Yarmulkes and hijabs bobbed together in a diverse crowd that marched recently from Clayborn Temple to the National Civil Rights Museum to protest President Donald Trump's executive order that bans travel from seven majority-Muslim countries.
The thousands in that march, dubbed Memphis We Belong Here, were part of a tangible, if not yet quantifiable, recent rise in activism among Memphians.
The march was one of three protests Memphis has seen in the last eight months, with crowd numbers surpassing 1,000 and peaking at 9,000. Black Lives Matter, the Women's March, and February's We Belong Here protests have seemingly drawn scores of Memphians out of political inactivity into the streets.
Experienced community organizers who have been marching with considerably smaller crowds are noticing the shift, especially in the wake of Trump's inauguration.
- Micaela Watts
- A recent OurRevolution 901 meeting
"There has been a noticeable increase. There is no question there," said Tamam Qura'n, an organizer with the growing activist group OurRevolution 901.
Memphians are eager to politically organize, Qura'n said. They want to dismantle local and national policies seen as oppressive and unseat the elected officials that sign off on them, she said.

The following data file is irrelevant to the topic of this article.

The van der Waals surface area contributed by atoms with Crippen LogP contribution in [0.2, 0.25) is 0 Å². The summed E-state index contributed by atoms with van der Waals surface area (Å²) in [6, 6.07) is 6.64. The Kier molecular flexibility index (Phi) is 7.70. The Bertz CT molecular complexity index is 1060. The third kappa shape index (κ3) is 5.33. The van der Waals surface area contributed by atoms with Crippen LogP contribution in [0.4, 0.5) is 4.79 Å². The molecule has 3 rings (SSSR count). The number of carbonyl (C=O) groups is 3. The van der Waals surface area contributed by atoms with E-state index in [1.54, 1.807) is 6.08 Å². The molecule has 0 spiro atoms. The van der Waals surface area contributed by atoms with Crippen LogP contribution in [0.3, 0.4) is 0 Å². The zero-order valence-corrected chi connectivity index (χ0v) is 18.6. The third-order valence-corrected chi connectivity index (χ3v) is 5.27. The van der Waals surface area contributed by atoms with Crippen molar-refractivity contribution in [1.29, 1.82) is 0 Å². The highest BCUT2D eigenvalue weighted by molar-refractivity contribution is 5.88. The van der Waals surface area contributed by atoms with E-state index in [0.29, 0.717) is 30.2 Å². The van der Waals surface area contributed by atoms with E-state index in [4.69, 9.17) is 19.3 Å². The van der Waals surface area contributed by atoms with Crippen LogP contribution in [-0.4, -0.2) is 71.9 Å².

At the last meeting of OurRevolution 901, participants discussed organizing workshops that would help citizens with no prior political experience learn how to run for local positions in the Memphis City Council or the Shelby County Commission. Other participants repeatedly stressed the importance of registering Memphians to vote and helping them get to the polls.
OurRevolution 901's first meeting had 55 participants. The second meeting had 180 participants, according to organizers.
"What has more specifically pushed people is their own specific disagreements with Trump," explains Qura'n. "Whether it's women's rights, the Muslim ban, or the wall, people have finally started to react in an action-based method."
Groups like OurRevolution 901 are not new to Memphis, but the increasing interest in them is.
Groups like Showing Up for Racial Justice (SURJ) and Comunidades Unidas en Uva Voz (CUUV) are drawing in new members. For the first time in the organization's history, the Mid-South Peace and Justice Center hosted a sold-out crowd for their annual fund-raising banquet. The Official Black Lives Matter Memphis and the Memphis Grassroots Organizations Coalition just hosted their second annual social justice fair at LeMoyne-Owen College
There's even an online calendar, Memphis Activism Calendar at www.memphisactivismcalendar.weebly.com, to keep track of the various meetings and actions of local grassroots organizations.
"I think since the election especially, there's been a surge of new people being awakened to the fact that so many groups of people are marginalized, since so many communities are being targeted under this administration," said Allison Glass, an organizer with SURJ, a group that focuses on educating white people on how they can work to dismantle institutional racism.
Glass also reports that their meetings are growing in size.
"The fact that we have a known white supremacist in one of the closest positions to our president is alarming to many people," said Glass. "People want to know how to use their white privilege to combat the racist policies we are seeing come out of the White House."